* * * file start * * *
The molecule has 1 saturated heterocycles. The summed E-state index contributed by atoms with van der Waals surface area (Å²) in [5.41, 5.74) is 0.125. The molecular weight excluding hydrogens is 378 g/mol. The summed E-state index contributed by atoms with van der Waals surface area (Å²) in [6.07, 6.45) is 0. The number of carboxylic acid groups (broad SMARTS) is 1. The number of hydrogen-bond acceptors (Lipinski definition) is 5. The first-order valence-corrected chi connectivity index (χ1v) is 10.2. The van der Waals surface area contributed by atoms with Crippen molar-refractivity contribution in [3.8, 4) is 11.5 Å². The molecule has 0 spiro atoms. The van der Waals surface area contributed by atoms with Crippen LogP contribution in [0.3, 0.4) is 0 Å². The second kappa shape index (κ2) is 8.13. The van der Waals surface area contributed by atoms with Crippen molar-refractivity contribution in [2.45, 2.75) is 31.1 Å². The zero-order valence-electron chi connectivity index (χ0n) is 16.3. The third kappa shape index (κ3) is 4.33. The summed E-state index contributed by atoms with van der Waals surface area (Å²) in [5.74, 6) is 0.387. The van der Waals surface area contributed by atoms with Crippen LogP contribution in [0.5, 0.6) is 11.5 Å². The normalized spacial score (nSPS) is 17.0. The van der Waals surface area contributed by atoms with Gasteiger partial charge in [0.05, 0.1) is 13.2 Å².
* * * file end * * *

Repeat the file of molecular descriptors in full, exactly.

The molecule has 1 saturated heterocycles. The summed E-state index contributed by atoms with van der Waals surface area (Å²) in [5.41, 5.74) is 0.125. The molecular weight excluding hydrogens is 378 g/mol. The summed E-state index contributed by atoms with van der Waals surface area (Å²) in [6.07, 6.45) is 0. The number of carboxylic acid groups (broad SMARTS) is 1. The number of hydrogen-bond acceptors (Lipinski definition) is 5. The first-order valence-corrected chi connectivity index (χ1v) is 10.2. The van der Waals surface area contributed by atoms with Crippen molar-refractivity contribution in [3.8, 4) is 11.5 Å². The molecule has 0 spiro atoms. The van der Waals surface area contributed by atoms with Crippen LogP contribution in [0.3, 0.4) is 0 Å². The second kappa shape index (κ2) is 8.13. The van der Waals surface area contributed by atoms with Crippen molar-refractivity contribution in [2.45, 2.75) is 31.1 Å². The zero-order valence-electron chi connectivity index (χ0n) is 16.3. The third kappa shape index (κ3) is 4.33. The summed E-state index contributed by atoms with van der Waals surface area (Å²) in [5.74, 6) is 0.387. The van der Waals surface area contributed by atoms with Crippen LogP contribution in [0.5, 0.6) is 11.5 Å². The normalized spacial score (nSPS) is 17.0. The van der Waals surface area contributed by atoms with Gasteiger partial charge in [0.05, 0.1) is 13.2 Å².